“Micro instances (t1.micro) provide a small amount of consistent CPU resources and allow you to increase CPU capacity in short bursts when additional cycles are available. They are well suited for lower throughput applications and web sites that require additional compute cycles periodically”

What this definition does not tell is that every time there is some constant CPU activity for 3 seconds, entire micro-instance will halt for next 6 seconds as it will not get any CPU cycle. This meant EC2 micro instances are not suitable for even light CPU intensive jobs. Once I figured out how CPU bursts work on a EC2 micro instance, I stopped using it as the CI server.

My experience around memory and CPU utilization got me thinking about how to design memento for low resource utilization.

Moving on to CouchDB and CouchApps

At the time I was searching for a solution to archive web pages. I did not want to store the web pages in SQL database as that would have caused the database to grow to pretty quickly with maintenance overhead. After some research I decided to use NoSQL data store CouchDB for storing web pages. I started hacking its Map Reduce views for querying data and came to know about CouchApps.

Following is how couchapp.org defines what are CouchApps

“CouchApps are JavaScript and HTML5 applications served directly from CouchDB. If you can fit your application into those constraints, then you get CouchDB’s scalability and flexibility “for free” (and deploying your app is as simple as replicating it to the production server).”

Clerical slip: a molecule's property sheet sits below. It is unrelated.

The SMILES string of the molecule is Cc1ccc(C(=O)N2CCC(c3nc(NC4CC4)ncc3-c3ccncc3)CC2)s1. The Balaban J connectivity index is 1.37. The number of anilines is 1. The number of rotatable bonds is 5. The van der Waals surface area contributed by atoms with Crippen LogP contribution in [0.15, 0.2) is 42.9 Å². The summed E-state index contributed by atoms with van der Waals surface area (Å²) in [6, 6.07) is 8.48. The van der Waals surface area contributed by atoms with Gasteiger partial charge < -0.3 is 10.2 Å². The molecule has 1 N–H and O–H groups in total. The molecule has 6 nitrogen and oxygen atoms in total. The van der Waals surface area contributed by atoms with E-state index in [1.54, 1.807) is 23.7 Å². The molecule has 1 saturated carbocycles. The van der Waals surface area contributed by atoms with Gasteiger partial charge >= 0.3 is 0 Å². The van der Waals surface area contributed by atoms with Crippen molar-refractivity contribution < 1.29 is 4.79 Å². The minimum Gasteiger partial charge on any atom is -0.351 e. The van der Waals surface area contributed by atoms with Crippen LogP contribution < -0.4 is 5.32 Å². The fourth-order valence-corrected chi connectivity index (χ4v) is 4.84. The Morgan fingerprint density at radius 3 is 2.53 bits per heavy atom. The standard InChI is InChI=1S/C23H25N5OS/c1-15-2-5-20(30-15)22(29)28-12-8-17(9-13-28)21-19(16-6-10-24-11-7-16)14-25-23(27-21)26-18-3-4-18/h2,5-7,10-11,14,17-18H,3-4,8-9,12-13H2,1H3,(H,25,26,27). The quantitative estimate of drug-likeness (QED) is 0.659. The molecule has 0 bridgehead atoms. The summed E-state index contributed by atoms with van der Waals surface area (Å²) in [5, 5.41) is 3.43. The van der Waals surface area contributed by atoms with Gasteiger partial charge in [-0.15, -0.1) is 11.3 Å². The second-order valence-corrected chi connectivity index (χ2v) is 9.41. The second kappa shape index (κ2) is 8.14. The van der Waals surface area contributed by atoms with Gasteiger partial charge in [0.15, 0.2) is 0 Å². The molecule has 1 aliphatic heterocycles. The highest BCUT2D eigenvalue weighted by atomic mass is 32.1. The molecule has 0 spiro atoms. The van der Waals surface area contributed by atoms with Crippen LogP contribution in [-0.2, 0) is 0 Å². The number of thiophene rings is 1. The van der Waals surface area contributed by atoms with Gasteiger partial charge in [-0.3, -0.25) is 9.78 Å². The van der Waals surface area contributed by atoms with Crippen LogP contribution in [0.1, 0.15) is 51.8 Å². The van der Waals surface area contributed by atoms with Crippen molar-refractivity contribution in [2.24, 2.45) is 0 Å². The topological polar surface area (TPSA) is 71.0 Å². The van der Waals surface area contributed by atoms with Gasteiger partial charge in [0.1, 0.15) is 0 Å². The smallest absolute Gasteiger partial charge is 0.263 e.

My initial thought was that CouchApp would act as a lean 2-tier stack with no middle tier and a low resource utilization.I decided to rewrite the java version of memento as CouchApp. However, this technology stack change was not as smooth as I anticipated. It required learning the CouchApps technology and its tool chain for building/deploying the app. This obviously resulted in a tremendous learning effort. JavaScript, jQuery, Sammy.js, Compass, Sass, and Node.js were learnt. After 6 months the second version of the MVP was ready as CouchApp and now it was again time to host it on the web.

This is when I started realizing the limitations of the CouchApps. Since, the app was hosted out of the CouchDB database I was forced into funky URLs (as dictated by CouchDB design documents), and weak authentication/security. There was limited community support for libraries and tool chains.


The CouchApp tool, kan.so that I was using for building and deploying CouchApps introduced me to Node.js. kan.so used it for packaging and deploying CouchApps. In the process of rewriting Memento as a CouchApp I hacked on some of the Node.js modules.

Since I was again researching solutions CouchApp issues it occurred to me that Node.js could act as a thin layer between CouchDB and HTML5 GUI. Node.js is event oriented, asynchronous and has low memory and CPU utilization. Community support for the new features in the language itself and libraries/frameworks is fantastic. I was able to quickly iterate third version of MVP using Node.js within next three months and this is the version that is live in production today :-)

After working with Node.js technology stack I can now say with certainty that Node.js is my favorite language. It is the secret ingredient in Memento. Having said this Java still remains my first love.


  1. Java is good for developing apps and services when resource utilization is not an issue or if you want to write CPU intensive services.
  2. CouchApps are good for rapid prototyping and for apps that do not have strict security requirements.
  3. Node.js is even driven, light-weight and perfect langauge for developing next generation responsive applications.